A new study catalogs marine debris found on the coast of the Gulf Coast state, determining the type of waste that is swept to the coast, and the amount found in different states. According to the findings, plastic consists of the majority of garbage, in some cases as much as 95 percent, including items such as straws and plastic bottles.
This research came from Mission-Aransas National Estuarine and Dauphin Island Sea Lab. The researchers spent two years monitoring sea debris stranded on the beaches of the Gulf state, cataloging the types of waste and the frequency of their appearance and where they were found.
A total of 12 different locations were monitored during this period on nine different islands ranging from Santa Rosa in Florida to North Padre Island in Texas. Monitoring takes place from February 2015 to August 2017.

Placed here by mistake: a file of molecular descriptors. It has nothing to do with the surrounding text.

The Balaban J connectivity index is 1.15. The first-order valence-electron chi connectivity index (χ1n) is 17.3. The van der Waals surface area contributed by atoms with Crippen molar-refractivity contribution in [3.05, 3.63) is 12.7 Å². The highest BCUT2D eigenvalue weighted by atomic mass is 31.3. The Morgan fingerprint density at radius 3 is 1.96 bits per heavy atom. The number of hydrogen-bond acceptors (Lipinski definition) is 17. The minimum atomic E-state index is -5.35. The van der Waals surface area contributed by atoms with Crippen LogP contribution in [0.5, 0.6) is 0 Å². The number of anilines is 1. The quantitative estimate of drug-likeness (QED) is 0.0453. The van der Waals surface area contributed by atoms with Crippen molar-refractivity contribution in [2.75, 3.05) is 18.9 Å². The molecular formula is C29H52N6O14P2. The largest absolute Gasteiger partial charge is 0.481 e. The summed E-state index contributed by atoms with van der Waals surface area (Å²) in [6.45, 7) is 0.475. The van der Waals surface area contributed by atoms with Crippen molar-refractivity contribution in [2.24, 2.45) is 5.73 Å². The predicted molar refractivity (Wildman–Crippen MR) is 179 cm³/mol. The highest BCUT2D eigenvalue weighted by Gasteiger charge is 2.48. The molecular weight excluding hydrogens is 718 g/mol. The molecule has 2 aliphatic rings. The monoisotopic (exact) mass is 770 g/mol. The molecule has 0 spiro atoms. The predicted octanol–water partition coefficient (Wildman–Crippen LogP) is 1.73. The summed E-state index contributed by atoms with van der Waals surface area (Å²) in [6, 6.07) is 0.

It is not surprising that the majority of marine debris is plastic items, including pieces of broken plastic and general plastic items such as straws, bottles and bottle caps. Larger amounts of waste are found in spring and summer; plastic consists of 69- and 95 percent.
Increased coastal waste is likely caused by more people outside the home in warmer seasons. However, the researchers were surprised by one finding: Texas experienced 10 times the amount of marine waste on its coast than in the entire Gulf state.